Crane Company Blames High Winds for Fatal Dallas Collapse, Says Operator Followed Procedure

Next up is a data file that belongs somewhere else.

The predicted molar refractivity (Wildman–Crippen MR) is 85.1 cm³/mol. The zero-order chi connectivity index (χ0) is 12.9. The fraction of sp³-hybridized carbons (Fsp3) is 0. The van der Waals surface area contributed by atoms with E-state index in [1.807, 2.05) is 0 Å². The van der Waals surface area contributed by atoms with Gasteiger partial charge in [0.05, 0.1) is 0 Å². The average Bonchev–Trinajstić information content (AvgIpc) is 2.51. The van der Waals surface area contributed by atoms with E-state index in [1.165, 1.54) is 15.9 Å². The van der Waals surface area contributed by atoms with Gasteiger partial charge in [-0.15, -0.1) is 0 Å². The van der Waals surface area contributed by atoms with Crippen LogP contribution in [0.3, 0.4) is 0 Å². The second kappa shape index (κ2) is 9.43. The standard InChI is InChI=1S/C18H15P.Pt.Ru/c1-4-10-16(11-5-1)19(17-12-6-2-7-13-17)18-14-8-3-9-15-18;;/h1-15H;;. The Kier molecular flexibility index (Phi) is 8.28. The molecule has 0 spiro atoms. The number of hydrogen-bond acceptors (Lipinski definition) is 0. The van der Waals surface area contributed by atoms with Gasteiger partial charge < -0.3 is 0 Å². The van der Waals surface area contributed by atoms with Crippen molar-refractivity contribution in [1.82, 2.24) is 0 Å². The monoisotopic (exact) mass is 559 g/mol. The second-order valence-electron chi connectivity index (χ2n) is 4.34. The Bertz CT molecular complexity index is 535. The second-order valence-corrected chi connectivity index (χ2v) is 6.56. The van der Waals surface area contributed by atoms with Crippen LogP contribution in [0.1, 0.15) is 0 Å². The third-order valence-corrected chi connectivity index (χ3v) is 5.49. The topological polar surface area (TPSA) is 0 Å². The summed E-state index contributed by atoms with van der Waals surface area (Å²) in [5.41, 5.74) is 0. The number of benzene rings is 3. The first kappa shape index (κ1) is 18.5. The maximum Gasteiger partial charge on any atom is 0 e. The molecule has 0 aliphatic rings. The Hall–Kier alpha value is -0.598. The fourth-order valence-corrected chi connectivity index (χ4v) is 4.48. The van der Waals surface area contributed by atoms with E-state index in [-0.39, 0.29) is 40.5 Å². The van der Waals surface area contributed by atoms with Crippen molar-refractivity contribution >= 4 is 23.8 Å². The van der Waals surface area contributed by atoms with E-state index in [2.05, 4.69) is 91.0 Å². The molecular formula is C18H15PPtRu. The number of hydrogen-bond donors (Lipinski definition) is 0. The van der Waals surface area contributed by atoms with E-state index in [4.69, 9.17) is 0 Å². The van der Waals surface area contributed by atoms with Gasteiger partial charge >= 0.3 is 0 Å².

The company that owns the crane that fatally crashed through a Dallas apartment building during a storm this month blames high winds for the collapse, saying the crane's operator followed proper procedure.Bigge Crane and Rigging said in a statement Thursday that the operator placed the crane in the “appropriate out-of-service mode” when he completed work the day before the June 9 collapse, which killed one woman, injured five other people and displaced more than 500 residents from the Elan City Lights apartments in Old East Dallas.“We believe that extreme local wind conditions caused this crane accident,” Bigge said. “But what matters most now is that OSHA and independent investigations continue and lead to their official findings.”The crane, a Peiner SK 415-20, should be able to withstand wind up to 95 mph, according to manufacturer’s specifications on Bigge’s website. The National Weather Service recorded gusts of up to 71 mph the day of the storm.Juan Rodriguez, a spokesman for the Occupational Safety and Health Administration, said he could not say whether the agency’s findings so far match with what Bigge says is the cause of the collapse.Rodriguez declined to say how far along OSHA’s investigation was, saying that the agency does not comment on open investigations. The agency has up to six months to complete an investigation and determine whether any citations will be issued, he said.'It shouldn't have come down'A crane expert unaffiliated with the investigation, Thomas Barth, has said that video of the collapse points to operator error. In the video, two cranes are visible: the one that fell, and one that remained stable in the high winds.  Continue reading...

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